Make It Easy to be Found
LinkedIn is an amazing tool utilized by recruiters. If you want to be found, you have to put out there what is important.
Yet, instead of throwing out a bunch of keywords; integrate them into your heading, opening sentence, summary and career section. Demonstrate you know what those things are and why they are important. Do not assume that having a specific title will communicate all there is to know about you.
Titles are can be a hindrance. If you are looking for a sales position, be general. The more general the term the more likely it will appear in a search. If you use, for example, Client Representative, that will not score well in a search for Sales Representative. Bring in the broader search terms to make sure you are covered.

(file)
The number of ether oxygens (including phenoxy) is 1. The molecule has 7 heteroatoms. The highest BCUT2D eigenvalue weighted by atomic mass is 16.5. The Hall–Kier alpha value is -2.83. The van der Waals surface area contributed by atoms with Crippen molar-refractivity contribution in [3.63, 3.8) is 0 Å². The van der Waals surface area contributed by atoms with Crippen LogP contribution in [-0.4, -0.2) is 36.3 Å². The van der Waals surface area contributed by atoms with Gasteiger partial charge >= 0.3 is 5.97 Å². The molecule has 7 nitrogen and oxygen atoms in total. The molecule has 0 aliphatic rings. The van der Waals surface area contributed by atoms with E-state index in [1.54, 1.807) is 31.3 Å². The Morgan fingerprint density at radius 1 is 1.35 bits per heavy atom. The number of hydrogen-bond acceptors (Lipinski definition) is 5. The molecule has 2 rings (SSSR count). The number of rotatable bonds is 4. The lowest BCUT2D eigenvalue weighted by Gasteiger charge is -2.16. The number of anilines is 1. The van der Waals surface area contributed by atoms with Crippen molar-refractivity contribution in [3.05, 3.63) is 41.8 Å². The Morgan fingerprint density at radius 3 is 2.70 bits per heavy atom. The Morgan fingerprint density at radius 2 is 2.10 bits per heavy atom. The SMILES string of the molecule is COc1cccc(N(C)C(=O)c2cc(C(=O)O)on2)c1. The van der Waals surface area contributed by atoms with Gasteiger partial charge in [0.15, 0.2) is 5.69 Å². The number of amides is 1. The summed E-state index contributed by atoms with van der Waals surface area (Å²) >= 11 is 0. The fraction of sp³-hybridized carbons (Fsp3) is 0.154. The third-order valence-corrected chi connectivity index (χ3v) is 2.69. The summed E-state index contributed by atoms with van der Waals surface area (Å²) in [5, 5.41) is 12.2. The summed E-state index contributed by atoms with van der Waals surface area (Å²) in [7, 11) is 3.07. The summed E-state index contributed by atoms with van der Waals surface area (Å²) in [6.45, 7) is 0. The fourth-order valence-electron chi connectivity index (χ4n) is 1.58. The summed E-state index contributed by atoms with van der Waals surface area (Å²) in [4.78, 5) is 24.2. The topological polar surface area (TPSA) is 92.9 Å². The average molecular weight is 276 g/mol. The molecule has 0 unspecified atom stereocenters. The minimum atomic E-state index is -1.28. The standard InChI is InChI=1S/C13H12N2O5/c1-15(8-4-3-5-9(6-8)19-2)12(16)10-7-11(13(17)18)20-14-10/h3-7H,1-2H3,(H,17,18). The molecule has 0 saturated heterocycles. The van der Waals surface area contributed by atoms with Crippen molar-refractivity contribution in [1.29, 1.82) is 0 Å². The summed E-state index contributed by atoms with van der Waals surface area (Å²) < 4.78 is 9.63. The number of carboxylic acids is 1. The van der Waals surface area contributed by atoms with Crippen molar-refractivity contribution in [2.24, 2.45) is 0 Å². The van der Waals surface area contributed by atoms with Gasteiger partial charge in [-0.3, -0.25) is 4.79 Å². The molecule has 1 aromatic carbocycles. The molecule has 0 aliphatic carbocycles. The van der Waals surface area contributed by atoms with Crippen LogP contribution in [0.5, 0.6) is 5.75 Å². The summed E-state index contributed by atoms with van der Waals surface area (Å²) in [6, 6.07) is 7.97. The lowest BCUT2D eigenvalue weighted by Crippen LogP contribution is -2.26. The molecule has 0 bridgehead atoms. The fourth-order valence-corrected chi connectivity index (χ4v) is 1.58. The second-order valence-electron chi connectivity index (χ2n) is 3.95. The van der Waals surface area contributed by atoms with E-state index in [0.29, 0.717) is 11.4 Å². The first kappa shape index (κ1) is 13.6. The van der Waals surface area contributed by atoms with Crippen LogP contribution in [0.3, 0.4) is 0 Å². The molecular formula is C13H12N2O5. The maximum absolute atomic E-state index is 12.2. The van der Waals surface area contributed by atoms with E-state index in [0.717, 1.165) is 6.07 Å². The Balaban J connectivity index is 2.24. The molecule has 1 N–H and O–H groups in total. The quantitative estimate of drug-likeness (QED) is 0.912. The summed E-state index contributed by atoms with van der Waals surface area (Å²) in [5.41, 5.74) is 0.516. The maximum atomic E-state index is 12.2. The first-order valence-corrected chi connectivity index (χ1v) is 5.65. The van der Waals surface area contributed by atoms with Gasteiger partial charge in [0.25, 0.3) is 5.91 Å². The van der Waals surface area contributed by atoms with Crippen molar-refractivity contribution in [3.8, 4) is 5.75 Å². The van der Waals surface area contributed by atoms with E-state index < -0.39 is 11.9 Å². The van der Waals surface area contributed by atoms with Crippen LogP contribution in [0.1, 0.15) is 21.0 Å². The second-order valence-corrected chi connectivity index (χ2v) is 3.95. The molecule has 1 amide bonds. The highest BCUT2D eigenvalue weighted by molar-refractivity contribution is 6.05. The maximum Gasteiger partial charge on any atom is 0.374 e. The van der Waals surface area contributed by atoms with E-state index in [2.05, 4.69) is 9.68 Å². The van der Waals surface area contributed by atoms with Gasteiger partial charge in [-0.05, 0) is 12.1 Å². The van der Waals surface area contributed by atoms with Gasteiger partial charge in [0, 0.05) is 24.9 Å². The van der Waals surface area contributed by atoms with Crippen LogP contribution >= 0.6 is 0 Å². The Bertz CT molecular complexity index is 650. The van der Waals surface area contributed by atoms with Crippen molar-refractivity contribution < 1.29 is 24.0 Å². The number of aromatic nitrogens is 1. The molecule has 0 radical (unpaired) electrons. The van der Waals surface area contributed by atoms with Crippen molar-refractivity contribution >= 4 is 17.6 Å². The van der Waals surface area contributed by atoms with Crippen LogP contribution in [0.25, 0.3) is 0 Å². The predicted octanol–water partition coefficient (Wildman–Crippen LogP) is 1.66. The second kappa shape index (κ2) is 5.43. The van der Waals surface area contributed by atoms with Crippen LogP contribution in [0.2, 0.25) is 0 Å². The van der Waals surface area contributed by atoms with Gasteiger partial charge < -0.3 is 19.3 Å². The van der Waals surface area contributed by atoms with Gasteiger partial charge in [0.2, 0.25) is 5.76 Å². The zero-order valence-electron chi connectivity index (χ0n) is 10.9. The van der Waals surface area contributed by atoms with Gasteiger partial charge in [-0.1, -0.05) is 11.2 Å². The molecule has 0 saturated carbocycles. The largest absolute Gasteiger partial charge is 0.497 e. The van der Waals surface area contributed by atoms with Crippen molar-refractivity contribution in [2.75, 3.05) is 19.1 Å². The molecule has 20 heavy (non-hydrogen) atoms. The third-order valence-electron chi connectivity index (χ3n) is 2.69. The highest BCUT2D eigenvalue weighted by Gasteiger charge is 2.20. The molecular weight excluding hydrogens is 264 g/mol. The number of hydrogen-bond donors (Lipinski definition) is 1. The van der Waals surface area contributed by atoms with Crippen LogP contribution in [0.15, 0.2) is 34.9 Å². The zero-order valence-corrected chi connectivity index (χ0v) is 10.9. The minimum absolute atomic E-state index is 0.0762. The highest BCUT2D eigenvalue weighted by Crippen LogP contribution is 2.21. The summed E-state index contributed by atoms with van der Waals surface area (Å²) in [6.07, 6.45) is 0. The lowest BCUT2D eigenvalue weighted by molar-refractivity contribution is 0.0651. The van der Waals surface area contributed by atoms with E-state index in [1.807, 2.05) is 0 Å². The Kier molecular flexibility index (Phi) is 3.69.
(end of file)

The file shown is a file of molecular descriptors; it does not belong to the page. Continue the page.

Tell recruiters or those you want to read your profile what you want them to know about you – put it right there in your summary and career section! If you don’t say it – how are they going to know? Do not let them assume, as my dad used to say, “never assume, it makes an a$$ out of you and me.” (wow, look at that, a saying from both parents in one article!)
If you are in between jobs, put in there that you are looking or interested in what you want.
If you are making the case that you have a strong strength in a certain skill, industry or capacity – demonstrate it. Listing it over and over as keywords is not enough. For example, if you are a rock star Project Manager, give examples, tell a story demonstrating why you are a rock star. Help them find you in order to sell you.